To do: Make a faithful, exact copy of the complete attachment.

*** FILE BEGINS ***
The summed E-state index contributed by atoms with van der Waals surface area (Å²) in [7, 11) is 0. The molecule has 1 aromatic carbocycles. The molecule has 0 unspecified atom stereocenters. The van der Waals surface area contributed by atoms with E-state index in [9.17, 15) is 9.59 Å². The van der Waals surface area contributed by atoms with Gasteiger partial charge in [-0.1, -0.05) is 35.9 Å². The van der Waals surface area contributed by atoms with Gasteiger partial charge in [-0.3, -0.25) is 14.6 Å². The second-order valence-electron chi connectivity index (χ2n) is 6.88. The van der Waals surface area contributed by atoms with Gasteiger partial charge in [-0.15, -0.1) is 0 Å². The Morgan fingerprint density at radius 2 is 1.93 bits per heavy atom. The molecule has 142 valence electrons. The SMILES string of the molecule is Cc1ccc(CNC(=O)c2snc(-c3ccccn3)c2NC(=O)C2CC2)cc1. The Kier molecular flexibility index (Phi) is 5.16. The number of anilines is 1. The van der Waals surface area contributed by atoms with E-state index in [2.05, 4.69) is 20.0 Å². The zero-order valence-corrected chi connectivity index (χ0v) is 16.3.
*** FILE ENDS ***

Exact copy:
The summed E-state index contributed by atoms with van der Waals surface area (Å²) in [7, 11) is 0. The molecule has 1 aromatic carbocycles. The molecule has 0 unspecified atom stereocenters. The van der Waals surface area contributed by atoms with E-state index in [9.17, 15) is 9.59 Å². The van der Waals surface area contributed by atoms with Gasteiger partial charge in [-0.1, -0.05) is 35.9 Å². The van der Waals surface area contributed by atoms with Gasteiger partial charge in [-0.3, -0.25) is 14.6 Å². The second-order valence-electron chi connectivity index (χ2n) is 6.88. The van der Waals surface area contributed by atoms with Gasteiger partial charge in [-0.15, -0.1) is 0 Å². The Morgan fingerprint density at radius 2 is 1.93 bits per heavy atom. The molecule has 142 valence electrons. The SMILES string of the molecule is Cc1ccc(CNC(=O)c2snc(-c3ccccn3)c2NC(=O)C2CC2)cc1. The Kier molecular flexibility index (Phi) is 5.16. The number of anilines is 1. The van der Waals surface area contributed by atoms with E-state index in [2.05, 4.69) is 20.0 Å². The zero-order valence-corrected chi connectivity index (χ0v) is 16.3.